Things That Matter

Ambassador Gordon Sondland Gives Democrats New Information In Impeachment Hearings

The fourth day of public testimony in the impeachment inquiry of President Trump proved to be one of the most eye-opening days so far. Gordon Sondland, U.S. ambassador to the European Union, told House Intelligence Committee members that President Trump was the person behind the push to get Ukraine to investigate former Vice President Joe Biden in exchange for a White House visit. 

Sondland said President Trump’s personal lawyer Rudy Giuliani asked Ukrainian officials to make a public statement that Biden would be investigated. This would be done in return for inviting President Volodymyr Zelensky to the White House. This prompted one of the biggest moments in the impeachment hearings so far as Sondland said in the clearest terms that there was a quid pro quo with Ukraine. 

“I know that members of this committee frequently frame these complicated issues in the form of a simple question: Was there a quid pro quo?” Sondland said. “As I testified previously, with regard to the requested White House call and the White House meeting, the answer is yes.

U.S. ambassador to the European Union Gordon Sondland’s testimony provided House Democrats with the strongest evidence yet in their inquiry into Trump’s efforts to get Ukraine’s

To this point in the impeachment inquiry, Sondland is the most significant witness yet and his testimony reflected that. Having Sondland testify was a challenge itself as he had previously been blocked by the Trump administration from testifying in the hearing but ultimately came forward to discuss his dealings.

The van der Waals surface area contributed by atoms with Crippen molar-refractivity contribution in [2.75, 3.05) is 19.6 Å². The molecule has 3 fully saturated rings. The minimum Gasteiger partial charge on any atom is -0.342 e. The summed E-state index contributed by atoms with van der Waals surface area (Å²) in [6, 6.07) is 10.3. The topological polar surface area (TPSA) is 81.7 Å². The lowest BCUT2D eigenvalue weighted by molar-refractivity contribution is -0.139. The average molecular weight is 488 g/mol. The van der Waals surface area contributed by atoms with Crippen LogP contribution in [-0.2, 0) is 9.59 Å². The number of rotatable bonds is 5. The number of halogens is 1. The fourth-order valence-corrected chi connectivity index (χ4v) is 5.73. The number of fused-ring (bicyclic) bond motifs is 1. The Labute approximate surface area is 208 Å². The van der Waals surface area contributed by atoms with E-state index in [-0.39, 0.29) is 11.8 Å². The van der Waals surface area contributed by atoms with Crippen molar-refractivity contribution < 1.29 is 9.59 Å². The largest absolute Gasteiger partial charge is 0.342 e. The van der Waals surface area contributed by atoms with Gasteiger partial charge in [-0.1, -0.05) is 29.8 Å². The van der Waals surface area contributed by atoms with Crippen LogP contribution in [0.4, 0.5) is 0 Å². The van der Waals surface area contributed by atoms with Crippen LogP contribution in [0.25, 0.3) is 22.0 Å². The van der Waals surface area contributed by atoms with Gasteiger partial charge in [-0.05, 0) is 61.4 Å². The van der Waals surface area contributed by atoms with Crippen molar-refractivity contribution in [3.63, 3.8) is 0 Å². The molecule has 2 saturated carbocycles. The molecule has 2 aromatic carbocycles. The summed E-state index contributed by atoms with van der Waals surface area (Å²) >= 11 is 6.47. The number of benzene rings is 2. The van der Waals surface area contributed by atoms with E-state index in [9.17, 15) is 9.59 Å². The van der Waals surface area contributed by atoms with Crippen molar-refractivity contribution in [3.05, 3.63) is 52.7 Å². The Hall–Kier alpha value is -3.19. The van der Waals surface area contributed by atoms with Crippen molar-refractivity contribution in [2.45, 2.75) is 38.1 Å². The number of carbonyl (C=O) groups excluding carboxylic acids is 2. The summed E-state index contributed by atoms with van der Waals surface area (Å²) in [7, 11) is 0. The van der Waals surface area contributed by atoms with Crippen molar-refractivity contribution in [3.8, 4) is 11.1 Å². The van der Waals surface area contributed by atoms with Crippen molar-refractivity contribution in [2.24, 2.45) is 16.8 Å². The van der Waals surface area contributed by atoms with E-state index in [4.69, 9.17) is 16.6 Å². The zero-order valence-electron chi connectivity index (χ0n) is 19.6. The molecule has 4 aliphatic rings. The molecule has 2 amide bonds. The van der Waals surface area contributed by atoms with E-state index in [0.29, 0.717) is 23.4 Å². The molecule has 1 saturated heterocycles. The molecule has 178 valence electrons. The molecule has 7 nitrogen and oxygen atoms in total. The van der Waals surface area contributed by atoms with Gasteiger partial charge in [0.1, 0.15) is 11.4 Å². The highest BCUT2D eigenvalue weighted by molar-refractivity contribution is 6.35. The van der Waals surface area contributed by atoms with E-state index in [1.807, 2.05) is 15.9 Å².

“I agreed to testify because I respect the gravity of the moment and I believe I have an obligation to recount fully my role in the events,” Sondland said. “I did so despite the directives from the White House and the State Department.”

From the ambassador’s accounts, he, Energy Secretary Rick Perry, and U.S. special envoy to Ukraine  Kurt Volker, who testified on Tuesday, were told by Trump to work with Giuliani on Ukrainian matters back in May. This didn’t sit well with Sondland and other State Department officials. 

“We weren’t happy with the president’s directive to talk with Rudy. We did not want to involve Mr. Giuliani. I believed then, as I do now, that the men and women of the State Department, not the president’s personal lawyer, should take responsibility for Ukrainian matters,” Sondland said. “We did not want to work with Mr. Giuliani. Simply put, we were playing the hand we were dealt.”

Another key moment on Wednesday from Sondland was that other senior officials that included Secretary of State Mike Pompeo and current White House chief of staff Mick Mulvaney, knew about the quid pro quo for the potential White House meeting with Zelensky.

“We can see why Secretary Pompeo and President Trump have made such a concerted and across the board effort to obstruct this investigation and this impeachment inquiry,” House Committee Chairman Adam Schiff said during his opening statement. “They do so at their own peril.”

Republicans put Sondland’s testimony under scrutiny questioning his first-hand accounts of everything that went down between Trump and his dealings in Ukraine.